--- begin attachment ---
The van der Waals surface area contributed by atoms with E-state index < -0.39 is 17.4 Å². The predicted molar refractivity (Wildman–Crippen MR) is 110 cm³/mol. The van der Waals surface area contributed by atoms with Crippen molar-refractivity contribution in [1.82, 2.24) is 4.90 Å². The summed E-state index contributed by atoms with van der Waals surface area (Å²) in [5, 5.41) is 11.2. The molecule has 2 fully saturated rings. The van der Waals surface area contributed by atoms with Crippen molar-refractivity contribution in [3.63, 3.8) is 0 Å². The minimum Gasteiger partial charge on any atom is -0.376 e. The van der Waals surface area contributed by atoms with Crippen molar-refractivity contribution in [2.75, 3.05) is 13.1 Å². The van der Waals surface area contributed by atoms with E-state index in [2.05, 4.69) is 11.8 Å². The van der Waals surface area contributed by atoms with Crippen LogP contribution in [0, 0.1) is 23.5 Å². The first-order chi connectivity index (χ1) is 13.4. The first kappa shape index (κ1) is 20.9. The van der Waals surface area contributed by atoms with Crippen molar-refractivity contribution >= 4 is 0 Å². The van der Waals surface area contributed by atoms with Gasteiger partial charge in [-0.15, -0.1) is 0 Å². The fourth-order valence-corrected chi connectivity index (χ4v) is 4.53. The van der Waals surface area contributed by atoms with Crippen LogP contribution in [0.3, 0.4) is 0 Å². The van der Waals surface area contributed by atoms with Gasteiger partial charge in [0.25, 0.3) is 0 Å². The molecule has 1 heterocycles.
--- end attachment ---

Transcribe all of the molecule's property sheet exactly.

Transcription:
The van der Waals surface area contributed by atoms with E-state index < -0.39 is 17.4 Å². The predicted molar refractivity (Wildman–Crippen MR) is 110 cm³/mol. The van der Waals surface area contributed by atoms with Crippen molar-refractivity contribution in [1.82, 2.24) is 4.90 Å². The summed E-state index contributed by atoms with van der Waals surface area (Å²) in [5, 5.41) is 11.2. The molecule has 2 fully saturated rings. The van der Waals surface area contributed by atoms with Crippen molar-refractivity contribution in [3.63, 3.8) is 0 Å². The minimum Gasteiger partial charge on any atom is -0.376 e. The van der Waals surface area contributed by atoms with Crippen molar-refractivity contribution in [2.75, 3.05) is 13.1 Å². The van der Waals surface area contributed by atoms with E-state index in [2.05, 4.69) is 11.8 Å². The van der Waals surface area contributed by atoms with Crippen LogP contribution in [0, 0.1) is 23.5 Å². The first-order chi connectivity index (χ1) is 13.4. The first kappa shape index (κ1) is 20.9. The van der Waals surface area contributed by atoms with Crippen molar-refractivity contribution >= 4 is 0 Å². The van der Waals surface area contributed by atoms with Gasteiger partial charge in [-0.15, -0.1) is 0 Å². The fourth-order valence-corrected chi connectivity index (χ4v) is 4.53. The van der Waals surface area contributed by atoms with Crippen LogP contribution in [0.3, 0.4) is 0 Å². The van der Waals surface area contributed by atoms with Gasteiger partial charge in [0.25, 0.3) is 0 Å². The molecule has 1 heterocycles.